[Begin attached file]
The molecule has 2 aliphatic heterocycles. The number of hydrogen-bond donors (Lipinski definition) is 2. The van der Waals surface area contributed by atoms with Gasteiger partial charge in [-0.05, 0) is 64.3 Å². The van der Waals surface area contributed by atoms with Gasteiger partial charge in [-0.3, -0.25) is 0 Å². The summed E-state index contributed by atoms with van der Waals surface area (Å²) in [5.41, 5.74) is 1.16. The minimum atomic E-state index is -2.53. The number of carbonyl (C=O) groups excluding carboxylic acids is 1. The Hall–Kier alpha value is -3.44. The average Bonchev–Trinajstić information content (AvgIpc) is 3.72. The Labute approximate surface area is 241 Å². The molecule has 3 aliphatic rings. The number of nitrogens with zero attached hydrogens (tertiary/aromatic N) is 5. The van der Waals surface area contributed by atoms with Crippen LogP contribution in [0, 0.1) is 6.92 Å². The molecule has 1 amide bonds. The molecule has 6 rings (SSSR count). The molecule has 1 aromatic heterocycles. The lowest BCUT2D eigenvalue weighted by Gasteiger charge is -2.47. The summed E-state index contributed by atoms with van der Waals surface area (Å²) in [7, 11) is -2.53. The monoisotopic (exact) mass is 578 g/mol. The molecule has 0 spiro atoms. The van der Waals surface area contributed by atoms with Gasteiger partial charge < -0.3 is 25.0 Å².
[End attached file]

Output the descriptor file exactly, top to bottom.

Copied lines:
The molecule has 2 aliphatic heterocycles. The number of hydrogen-bond donors (Lipinski definition) is 2. The van der Waals surface area contributed by atoms with Gasteiger partial charge in [-0.05, 0) is 64.3 Å². The van der Waals surface area contributed by atoms with Gasteiger partial charge in [-0.3, -0.25) is 0 Å². The summed E-state index contributed by atoms with van der Waals surface area (Å²) in [5.41, 5.74) is 1.16. The minimum atomic E-state index is -2.53. The number of carbonyl (C=O) groups excluding carboxylic acids is 1. The Hall–Kier alpha value is -3.44. The average Bonchev–Trinajstić information content (AvgIpc) is 3.72. The Labute approximate surface area is 241 Å². The molecule has 3 aliphatic rings. The number of nitrogens with zero attached hydrogens (tertiary/aromatic N) is 5. The van der Waals surface area contributed by atoms with Crippen LogP contribution in [0, 0.1) is 6.92 Å². The molecule has 1 amide bonds. The molecule has 6 rings (SSSR count). The molecule has 1 aromatic heterocycles. The lowest BCUT2D eigenvalue weighted by Gasteiger charge is -2.47. The summed E-state index contributed by atoms with van der Waals surface area (Å²) in [7, 11) is -2.53. The monoisotopic (exact) mass is 578 g/mol. The molecule has 0 spiro atoms. The van der Waals surface area contributed by atoms with Gasteiger partial charge < -0.3 is 25.0 Å².